From Vancouver, where the hazy orange air smelled like a campfire last week, to smoke-clouded Saskatchewan, wildfires are adding even more scorch to a hot summer.
The fire season in Western Canada started early this year and with a vengeance. Lightning set off tinder-dry remote northern forests, augmented in the south by human stupidity ranging from dubiously tended campfires to criminal carelessness with discarded cigarette butts. Yes, still.
Experts say we’d better get used to this. Climate change is extending the wildfire season and increasing the intensity of the fires, adding risk to life, property and stretching provincial fire-fighting budgets.
In other words, we may have to get used to eating smoke more often.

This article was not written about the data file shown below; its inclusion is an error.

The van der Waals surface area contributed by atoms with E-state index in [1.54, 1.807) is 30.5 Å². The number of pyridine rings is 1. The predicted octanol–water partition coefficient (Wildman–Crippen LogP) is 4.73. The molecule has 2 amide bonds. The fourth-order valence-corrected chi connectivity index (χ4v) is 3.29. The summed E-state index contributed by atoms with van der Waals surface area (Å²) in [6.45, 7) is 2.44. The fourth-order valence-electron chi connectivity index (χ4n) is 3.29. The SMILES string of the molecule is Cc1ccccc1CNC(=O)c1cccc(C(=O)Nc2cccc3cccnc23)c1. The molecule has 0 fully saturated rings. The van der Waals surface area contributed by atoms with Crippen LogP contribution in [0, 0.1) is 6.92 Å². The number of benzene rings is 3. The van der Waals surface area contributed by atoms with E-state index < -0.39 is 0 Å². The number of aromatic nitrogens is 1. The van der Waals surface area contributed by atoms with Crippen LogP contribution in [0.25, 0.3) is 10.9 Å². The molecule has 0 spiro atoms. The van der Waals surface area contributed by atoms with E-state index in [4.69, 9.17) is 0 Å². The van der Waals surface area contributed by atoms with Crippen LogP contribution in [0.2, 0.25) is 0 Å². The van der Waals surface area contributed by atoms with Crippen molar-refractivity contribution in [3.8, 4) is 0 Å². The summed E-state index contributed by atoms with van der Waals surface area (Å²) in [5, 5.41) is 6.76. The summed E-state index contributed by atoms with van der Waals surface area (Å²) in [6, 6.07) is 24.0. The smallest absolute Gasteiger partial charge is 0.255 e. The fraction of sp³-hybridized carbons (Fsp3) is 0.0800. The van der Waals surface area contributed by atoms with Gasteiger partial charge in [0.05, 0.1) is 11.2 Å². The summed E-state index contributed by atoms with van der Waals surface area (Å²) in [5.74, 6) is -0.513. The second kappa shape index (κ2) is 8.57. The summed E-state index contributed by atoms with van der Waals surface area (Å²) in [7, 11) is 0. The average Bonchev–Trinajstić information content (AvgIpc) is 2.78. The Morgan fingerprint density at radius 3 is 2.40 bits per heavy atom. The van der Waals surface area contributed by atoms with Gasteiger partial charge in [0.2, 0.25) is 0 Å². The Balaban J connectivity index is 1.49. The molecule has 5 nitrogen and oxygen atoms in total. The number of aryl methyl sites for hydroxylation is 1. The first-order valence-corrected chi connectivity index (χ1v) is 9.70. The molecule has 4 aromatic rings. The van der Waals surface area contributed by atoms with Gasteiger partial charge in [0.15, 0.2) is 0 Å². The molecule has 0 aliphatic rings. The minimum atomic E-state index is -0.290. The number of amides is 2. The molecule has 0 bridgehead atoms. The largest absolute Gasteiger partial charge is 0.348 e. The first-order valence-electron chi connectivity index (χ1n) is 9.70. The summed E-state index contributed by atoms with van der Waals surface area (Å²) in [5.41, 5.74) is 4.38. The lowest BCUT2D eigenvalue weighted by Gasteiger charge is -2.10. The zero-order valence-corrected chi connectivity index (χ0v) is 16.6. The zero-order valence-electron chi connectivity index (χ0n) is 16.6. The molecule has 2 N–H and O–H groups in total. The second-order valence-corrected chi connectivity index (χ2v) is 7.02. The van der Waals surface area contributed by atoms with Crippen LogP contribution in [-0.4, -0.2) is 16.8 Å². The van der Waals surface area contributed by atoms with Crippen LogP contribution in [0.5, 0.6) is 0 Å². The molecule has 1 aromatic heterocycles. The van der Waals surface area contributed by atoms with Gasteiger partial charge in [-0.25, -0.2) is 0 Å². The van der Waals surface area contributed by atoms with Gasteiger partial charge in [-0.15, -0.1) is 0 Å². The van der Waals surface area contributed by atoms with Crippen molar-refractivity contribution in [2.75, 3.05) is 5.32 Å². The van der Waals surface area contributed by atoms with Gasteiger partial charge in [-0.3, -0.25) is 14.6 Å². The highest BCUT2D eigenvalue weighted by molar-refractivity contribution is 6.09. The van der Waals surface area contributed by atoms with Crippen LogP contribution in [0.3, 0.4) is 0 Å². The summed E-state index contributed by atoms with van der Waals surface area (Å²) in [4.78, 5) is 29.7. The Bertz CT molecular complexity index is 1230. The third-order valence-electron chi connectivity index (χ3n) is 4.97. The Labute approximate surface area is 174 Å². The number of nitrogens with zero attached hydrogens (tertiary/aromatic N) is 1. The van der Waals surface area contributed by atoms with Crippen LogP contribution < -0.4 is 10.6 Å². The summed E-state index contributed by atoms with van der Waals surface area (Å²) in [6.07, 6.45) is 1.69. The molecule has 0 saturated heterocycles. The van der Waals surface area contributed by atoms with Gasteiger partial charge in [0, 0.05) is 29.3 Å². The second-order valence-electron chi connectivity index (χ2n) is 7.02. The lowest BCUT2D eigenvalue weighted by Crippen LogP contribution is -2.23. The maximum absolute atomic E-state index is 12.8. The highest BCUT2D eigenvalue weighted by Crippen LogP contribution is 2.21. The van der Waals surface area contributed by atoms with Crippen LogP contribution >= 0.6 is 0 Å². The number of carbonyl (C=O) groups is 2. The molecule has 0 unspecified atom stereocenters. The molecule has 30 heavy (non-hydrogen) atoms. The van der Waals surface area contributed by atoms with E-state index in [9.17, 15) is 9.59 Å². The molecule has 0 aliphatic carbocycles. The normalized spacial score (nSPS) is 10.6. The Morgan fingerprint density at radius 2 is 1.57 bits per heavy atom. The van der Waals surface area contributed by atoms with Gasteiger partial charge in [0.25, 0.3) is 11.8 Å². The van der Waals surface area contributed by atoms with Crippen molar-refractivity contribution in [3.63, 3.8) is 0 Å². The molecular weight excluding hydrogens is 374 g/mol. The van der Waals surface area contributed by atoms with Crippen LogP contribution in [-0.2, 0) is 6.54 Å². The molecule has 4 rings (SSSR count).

You can’t point to any one big wildfire or bad season and finger climate change, any more than one bad storm can be blamed on climate-induced changes to weather patterns.
But based on recent trends, the outlook to the middle of this century is not good.
“Currently in Canada we average around 8,000 fires a year that burn about two million hectares, which is close to about half the size of Nova Scotia,” says Prof. Mike Flannigan of the University of Alberta’s department of renewable resources and one of Canada’s top experts on wildland fires.
“That’s like a 10-year running average. Back in the ‘70s it was about one million hectares, so we’ve doubled our area burned in the last 40-45 years.”
The increase has come in spite of advances in the way government agencies manage wildfires and an expansion of areas where they fight them aggressively, instead of letting them burn.
“But despite all those things the fire area burned has doubled,” Flannigan said in an interview. “I believe this is due to human-caused climate change.”
A discussion paper put together by B.C.’s Wildfire Management Branch as part of the province’s draft action plan to fight fires in an era of climate change offers a dire outlook if the planet continues warming.